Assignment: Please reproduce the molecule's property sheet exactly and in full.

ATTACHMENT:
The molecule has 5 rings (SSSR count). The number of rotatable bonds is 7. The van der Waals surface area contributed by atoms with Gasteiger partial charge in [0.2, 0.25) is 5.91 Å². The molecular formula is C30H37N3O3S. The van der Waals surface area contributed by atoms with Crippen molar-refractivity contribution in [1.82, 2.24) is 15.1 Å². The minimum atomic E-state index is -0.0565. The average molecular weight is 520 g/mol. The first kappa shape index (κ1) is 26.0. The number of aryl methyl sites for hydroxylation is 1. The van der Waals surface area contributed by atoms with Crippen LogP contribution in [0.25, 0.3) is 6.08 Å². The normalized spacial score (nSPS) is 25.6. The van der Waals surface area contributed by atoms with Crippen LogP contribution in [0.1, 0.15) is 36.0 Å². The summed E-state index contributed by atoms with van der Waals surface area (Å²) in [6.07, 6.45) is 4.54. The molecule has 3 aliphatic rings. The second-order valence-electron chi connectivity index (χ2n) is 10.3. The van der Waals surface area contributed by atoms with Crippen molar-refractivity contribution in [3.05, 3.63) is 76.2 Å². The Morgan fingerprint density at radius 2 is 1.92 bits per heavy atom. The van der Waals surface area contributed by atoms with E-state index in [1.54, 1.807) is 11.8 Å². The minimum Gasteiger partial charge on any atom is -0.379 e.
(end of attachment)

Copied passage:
The molecule has 5 rings (SSSR count). The number of rotatable bonds is 7. The van der Waals surface area contributed by atoms with Gasteiger partial charge in [0.2, 0.25) is 5.91 Å². The molecular formula is C30H37N3O3S. The van der Waals surface area contributed by atoms with Crippen molar-refractivity contribution in [1.82, 2.24) is 15.1 Å². The minimum atomic E-state index is -0.0565. The average molecular weight is 520 g/mol. The first kappa shape index (κ1) is 26.0. The number of aryl methyl sites for hydroxylation is 1. The van der Waals surface area contributed by atoms with Crippen LogP contribution in [0.25, 0.3) is 6.08 Å². The normalized spacial score (nSPS) is 25.6. The van der Waals surface area contributed by atoms with Crippen LogP contribution in [0.1, 0.15) is 36.0 Å². The summed E-state index contributed by atoms with van der Waals surface area (Å²) in [6.07, 6.45) is 4.54. The molecule has 3 aliphatic rings. The second-order valence-electron chi connectivity index (χ2n) is 10.3. The van der Waals surface area contributed by atoms with Crippen molar-refractivity contribution in [3.05, 3.63) is 76.2 Å². The Morgan fingerprint density at radius 2 is 1.92 bits per heavy atom. The van der Waals surface area contributed by atoms with E-state index in [1.54, 1.807) is 11.8 Å². The minimum Gasteiger partial charge on any atom is -0.379 e.